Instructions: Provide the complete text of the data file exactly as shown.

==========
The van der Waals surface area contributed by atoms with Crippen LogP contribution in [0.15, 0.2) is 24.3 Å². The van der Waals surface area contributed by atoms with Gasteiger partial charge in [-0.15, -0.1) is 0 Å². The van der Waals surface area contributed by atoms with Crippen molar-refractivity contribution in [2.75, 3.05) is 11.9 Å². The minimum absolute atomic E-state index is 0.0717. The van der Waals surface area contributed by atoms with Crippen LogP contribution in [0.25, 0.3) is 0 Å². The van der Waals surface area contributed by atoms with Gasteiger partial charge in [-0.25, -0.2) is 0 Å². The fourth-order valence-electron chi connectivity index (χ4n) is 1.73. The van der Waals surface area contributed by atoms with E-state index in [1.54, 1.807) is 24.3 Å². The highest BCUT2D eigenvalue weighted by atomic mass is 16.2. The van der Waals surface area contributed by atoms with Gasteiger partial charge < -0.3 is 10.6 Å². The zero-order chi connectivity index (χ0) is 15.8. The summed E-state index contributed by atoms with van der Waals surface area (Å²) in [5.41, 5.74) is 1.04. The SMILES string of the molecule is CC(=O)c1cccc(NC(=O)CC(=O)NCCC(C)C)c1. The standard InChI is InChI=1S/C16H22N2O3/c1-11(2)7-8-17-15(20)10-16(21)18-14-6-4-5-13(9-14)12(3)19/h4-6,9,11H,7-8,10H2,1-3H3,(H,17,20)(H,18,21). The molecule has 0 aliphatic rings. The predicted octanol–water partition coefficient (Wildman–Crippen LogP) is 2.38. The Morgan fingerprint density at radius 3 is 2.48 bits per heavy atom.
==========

The van der Waals surface area contributed by atoms with Crippen LogP contribution in [0.15, 0.2) is 24.3 Å². The van der Waals surface area contributed by atoms with Gasteiger partial charge in [-0.15, -0.1) is 0 Å². The van der Waals surface area contributed by atoms with Crippen molar-refractivity contribution in [2.75, 3.05) is 11.9 Å². The minimum absolute atomic E-state index is 0.0717. The van der Waals surface area contributed by atoms with Crippen LogP contribution in [0.25, 0.3) is 0 Å². The van der Waals surface area contributed by atoms with Gasteiger partial charge in [-0.25, -0.2) is 0 Å². The fourth-order valence-electron chi connectivity index (χ4n) is 1.73. The van der Waals surface area contributed by atoms with E-state index in [1.54, 1.807) is 24.3 Å². The highest BCUT2D eigenvalue weighted by atomic mass is 16.2. The van der Waals surface area contributed by atoms with Gasteiger partial charge < -0.3 is 10.6 Å². The zero-order chi connectivity index (χ0) is 15.8. The summed E-state index contributed by atoms with van der Waals surface area (Å²) in [5.41, 5.74) is 1.04. The SMILES string of the molecule is CC(=O)c1cccc(NC(=O)CC(=O)NCCC(C)C)c1. The standard InChI is InChI=1S/C16H22N2O3/c1-11(2)7-8-17-15(20)10-16(21)18-14-6-4-5-13(9-14)12(3)19/h4-6,9,11H,7-8,10H2,1-3H3,(H,17,20)(H,18,21). The molecule has 0 aliphatic rings. The predicted octanol–water partition coefficient (Wildman–Crippen LogP) is 2.38. The Morgan fingerprint density at radius 3 is 2.48 bits per heavy atom.